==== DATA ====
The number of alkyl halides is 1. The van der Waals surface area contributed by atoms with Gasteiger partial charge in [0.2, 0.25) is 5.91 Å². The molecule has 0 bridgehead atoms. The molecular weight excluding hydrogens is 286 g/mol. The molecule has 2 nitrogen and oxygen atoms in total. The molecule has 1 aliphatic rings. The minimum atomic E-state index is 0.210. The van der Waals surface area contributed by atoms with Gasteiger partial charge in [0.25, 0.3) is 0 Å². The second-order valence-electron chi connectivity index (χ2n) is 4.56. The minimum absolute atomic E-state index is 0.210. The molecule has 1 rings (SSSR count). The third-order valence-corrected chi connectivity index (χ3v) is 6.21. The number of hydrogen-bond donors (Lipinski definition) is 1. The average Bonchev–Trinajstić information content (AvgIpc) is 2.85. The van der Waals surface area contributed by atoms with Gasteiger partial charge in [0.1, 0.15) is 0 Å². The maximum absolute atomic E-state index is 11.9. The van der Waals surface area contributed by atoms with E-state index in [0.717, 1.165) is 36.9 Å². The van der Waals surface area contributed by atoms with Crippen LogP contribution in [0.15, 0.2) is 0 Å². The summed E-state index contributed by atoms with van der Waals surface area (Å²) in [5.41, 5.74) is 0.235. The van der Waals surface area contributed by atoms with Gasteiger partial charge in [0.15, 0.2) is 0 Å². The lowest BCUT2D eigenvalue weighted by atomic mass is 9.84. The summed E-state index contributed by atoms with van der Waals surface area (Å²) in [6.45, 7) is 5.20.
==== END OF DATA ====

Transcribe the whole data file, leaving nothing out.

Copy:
The number of alkyl halides is 1. The van der Waals surface area contributed by atoms with Gasteiger partial charge in [0.2, 0.25) is 5.91 Å². The molecule has 0 bridgehead atoms. The molecular weight excluding hydrogens is 286 g/mol. The molecule has 2 nitrogen and oxygen atoms in total. The molecule has 1 aliphatic rings. The minimum atomic E-state index is 0.210. The van der Waals surface area contributed by atoms with Gasteiger partial charge in [0.25, 0.3) is 0 Å². The second-order valence-electron chi connectivity index (χ2n) is 4.56. The minimum absolute atomic E-state index is 0.210. The molecule has 1 rings (SSSR count). The third-order valence-corrected chi connectivity index (χ3v) is 6.21. The number of hydrogen-bond donors (Lipinski definition) is 1. The average Bonchev–Trinajstić information content (AvgIpc) is 2.85. The van der Waals surface area contributed by atoms with Gasteiger partial charge in [0.1, 0.15) is 0 Å². The maximum absolute atomic E-state index is 11.9. The van der Waals surface area contributed by atoms with E-state index in [0.717, 1.165) is 36.9 Å². The van der Waals surface area contributed by atoms with Crippen LogP contribution in [0.15, 0.2) is 0 Å². The summed E-state index contributed by atoms with van der Waals surface area (Å²) in [5.41, 5.74) is 0.235. The van der Waals surface area contributed by atoms with Gasteiger partial charge in [0.15, 0.2) is 0 Å². The lowest BCUT2D eigenvalue weighted by atomic mass is 9.84. The summed E-state index contributed by atoms with van der Waals surface area (Å²) in [6.45, 7) is 5.20.